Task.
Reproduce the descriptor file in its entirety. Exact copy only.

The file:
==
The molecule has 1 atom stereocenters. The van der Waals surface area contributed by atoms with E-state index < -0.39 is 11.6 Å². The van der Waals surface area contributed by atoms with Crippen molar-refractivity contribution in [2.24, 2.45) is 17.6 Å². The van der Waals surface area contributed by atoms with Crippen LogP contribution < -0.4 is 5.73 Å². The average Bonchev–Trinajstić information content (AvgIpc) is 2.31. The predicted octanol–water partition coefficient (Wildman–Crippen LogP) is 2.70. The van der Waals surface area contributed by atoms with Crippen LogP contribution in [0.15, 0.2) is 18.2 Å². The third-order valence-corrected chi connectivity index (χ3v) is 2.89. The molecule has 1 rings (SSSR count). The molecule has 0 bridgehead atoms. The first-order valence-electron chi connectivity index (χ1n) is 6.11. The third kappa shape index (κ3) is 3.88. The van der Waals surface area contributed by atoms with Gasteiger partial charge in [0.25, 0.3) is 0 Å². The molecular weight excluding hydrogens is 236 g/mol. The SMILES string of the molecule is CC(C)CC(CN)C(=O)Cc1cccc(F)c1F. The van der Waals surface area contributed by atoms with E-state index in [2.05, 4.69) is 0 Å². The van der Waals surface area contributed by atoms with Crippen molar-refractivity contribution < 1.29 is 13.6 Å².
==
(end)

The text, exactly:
The molecule has 1 atom stereocenters. The van der Waals surface area contributed by atoms with E-state index < -0.39 is 11.6 Å². The van der Waals surface area contributed by atoms with Crippen molar-refractivity contribution in [2.24, 2.45) is 17.6 Å². The van der Waals surface area contributed by atoms with Crippen LogP contribution < -0.4 is 5.73 Å². The average Bonchev–Trinajstić information content (AvgIpc) is 2.31. The predicted octanol–water partition coefficient (Wildman–Crippen LogP) is 2.70. The van der Waals surface area contributed by atoms with Crippen LogP contribution in [0.15, 0.2) is 18.2 Å². The third-order valence-corrected chi connectivity index (χ3v) is 2.89. The molecule has 1 rings (SSSR count). The molecule has 0 bridgehead atoms. The first-order valence-electron chi connectivity index (χ1n) is 6.11. The third kappa shape index (κ3) is 3.88. The van der Waals surface area contributed by atoms with Gasteiger partial charge in [0.25, 0.3) is 0 Å². The molecular weight excluding hydrogens is 236 g/mol. The SMILES string of the molecule is CC(C)CC(CN)C(=O)Cc1cccc(F)c1F. The van der Waals surface area contributed by atoms with E-state index in [2.05, 4.69) is 0 Å². The van der Waals surface area contributed by atoms with Crippen molar-refractivity contribution < 1.29 is 13.6 Å².